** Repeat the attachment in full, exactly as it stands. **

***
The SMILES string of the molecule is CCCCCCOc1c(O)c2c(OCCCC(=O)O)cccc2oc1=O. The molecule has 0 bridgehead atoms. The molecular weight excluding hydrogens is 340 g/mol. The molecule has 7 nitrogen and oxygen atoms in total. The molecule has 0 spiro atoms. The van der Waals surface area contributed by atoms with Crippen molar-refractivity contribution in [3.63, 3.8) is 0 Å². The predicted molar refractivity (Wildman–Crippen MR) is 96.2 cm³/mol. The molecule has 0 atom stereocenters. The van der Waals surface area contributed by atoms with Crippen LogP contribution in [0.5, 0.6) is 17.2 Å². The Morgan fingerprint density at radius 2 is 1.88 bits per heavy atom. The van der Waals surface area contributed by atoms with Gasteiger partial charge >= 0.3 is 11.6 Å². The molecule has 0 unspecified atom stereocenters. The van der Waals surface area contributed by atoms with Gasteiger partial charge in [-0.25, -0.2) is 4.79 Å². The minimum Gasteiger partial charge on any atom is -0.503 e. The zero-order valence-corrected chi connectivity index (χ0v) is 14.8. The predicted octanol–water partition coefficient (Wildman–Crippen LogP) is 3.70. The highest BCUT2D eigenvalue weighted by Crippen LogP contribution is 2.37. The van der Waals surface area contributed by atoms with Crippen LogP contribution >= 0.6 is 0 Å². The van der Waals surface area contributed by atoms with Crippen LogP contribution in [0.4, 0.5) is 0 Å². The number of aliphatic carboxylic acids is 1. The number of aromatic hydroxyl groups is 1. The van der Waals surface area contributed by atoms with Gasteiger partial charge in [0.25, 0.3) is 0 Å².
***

The SMILES string of the molecule is CCCCCCOc1c(O)c2c(OCCCC(=O)O)cccc2oc1=O. The molecule has 0 bridgehead atoms. The molecular weight excluding hydrogens is 340 g/mol. The molecule has 7 nitrogen and oxygen atoms in total. The molecule has 0 spiro atoms. The van der Waals surface area contributed by atoms with Crippen molar-refractivity contribution in [3.63, 3.8) is 0 Å². The predicted molar refractivity (Wildman–Crippen MR) is 96.2 cm³/mol. The molecule has 0 atom stereocenters. The van der Waals surface area contributed by atoms with Crippen LogP contribution in [0.5, 0.6) is 17.2 Å². The Morgan fingerprint density at radius 2 is 1.88 bits per heavy atom. The van der Waals surface area contributed by atoms with Gasteiger partial charge >= 0.3 is 11.6 Å². The molecule has 0 unspecified atom stereocenters. The van der Waals surface area contributed by atoms with Gasteiger partial charge in [-0.25, -0.2) is 4.79 Å². The minimum Gasteiger partial charge on any atom is -0.503 e. The zero-order valence-corrected chi connectivity index (χ0v) is 14.8. The predicted octanol–water partition coefficient (Wildman–Crippen LogP) is 3.70. The highest BCUT2D eigenvalue weighted by Crippen LogP contribution is 2.37. The van der Waals surface area contributed by atoms with Crippen LogP contribution >= 0.6 is 0 Å². The van der Waals surface area contributed by atoms with Crippen LogP contribution in [0.4, 0.5) is 0 Å². The number of aliphatic carboxylic acids is 1. The number of aromatic hydroxyl groups is 1. The van der Waals surface area contributed by atoms with Gasteiger partial charge in [0.25, 0.3) is 0 Å².